Recent scientific challenges to the Book of Mormon are reshaping the self-understanding and identity of the Church of Jesus Christ of Latter Day Saints, reports the independent Mormon magazine Sunstone (March).
Recent scientific DNA confirmations that the ancient Amerindian people are of Asian genetic origin has caused considerable controversy both inside and outside Mormonism. News of a challenge to the LDS teaching that Indian peoples of North, Central and South American continent are the lost tribes of Israel has “spread like wildfire among various Christian groups eager to win the souls of potentially disillusioned Latter-day Saints. More important, perhaps, is [that] the questions produced by these studies have also begun to reach Latter-day Saints in the pews.”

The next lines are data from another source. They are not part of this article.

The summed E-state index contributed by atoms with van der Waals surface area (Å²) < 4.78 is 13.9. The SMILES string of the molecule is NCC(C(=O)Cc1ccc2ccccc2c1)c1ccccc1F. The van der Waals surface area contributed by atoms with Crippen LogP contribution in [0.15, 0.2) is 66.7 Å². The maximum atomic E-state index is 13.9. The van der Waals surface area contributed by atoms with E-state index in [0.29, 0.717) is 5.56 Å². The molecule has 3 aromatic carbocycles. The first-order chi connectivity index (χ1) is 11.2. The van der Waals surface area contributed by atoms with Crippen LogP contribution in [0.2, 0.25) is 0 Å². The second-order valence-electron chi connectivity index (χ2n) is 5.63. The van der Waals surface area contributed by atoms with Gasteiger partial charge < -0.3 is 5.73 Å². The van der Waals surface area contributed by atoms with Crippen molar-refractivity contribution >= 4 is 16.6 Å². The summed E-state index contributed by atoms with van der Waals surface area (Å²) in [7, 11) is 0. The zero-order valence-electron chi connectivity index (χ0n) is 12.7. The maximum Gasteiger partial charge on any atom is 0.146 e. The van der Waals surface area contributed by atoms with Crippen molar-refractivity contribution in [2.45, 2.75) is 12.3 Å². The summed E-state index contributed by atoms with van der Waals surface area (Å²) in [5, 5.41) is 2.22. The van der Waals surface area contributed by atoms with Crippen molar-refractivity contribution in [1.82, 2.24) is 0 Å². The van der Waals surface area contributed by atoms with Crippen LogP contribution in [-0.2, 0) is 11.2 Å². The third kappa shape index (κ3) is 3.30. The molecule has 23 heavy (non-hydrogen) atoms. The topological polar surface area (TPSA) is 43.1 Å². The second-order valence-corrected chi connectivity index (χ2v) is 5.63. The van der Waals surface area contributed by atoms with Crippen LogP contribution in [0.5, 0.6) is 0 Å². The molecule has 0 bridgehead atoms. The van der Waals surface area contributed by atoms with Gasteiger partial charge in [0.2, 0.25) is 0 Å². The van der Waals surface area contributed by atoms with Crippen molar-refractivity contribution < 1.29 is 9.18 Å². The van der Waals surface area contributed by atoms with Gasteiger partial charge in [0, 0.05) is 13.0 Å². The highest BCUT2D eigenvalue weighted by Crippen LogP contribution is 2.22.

The article continues that “LDS scholars, particularly those in [the Mormon apologetic group] FARMS and BYU, have scrambled to educate lay Latter-day Saints on where Book of Mormon studies currently stand.” In the last 25 years, believing Book of Mormon theorists have increasingly moved to a “limited geography model,” where the references to events surrounding Amerindians in the text are reframed to mean they existed in a small locale in Mesoamerica rather than throughout North, Central and South America. Thus the actual Book of Mormon populations were much smaller than originally believed and through intermarriage with other Amerindians eventually lost their Middle Eastern genetic markers.
What is new is that the official church seems to be tactically endorsing the limited geography model and “its attendant implications for the identity of the Book of Mormon peoples.” Since Indian converts have been assigned a special place in the Mormon cosmology, the new findings have particularly alarmed these members. Brent Lee Metcalfe concludes that these findings may encourage doubts and even defections and that church apologists have an “arduous task ahead of them.”
(Sunstone, 343 N. Third West, Salt Lake City, UT 84103-1215)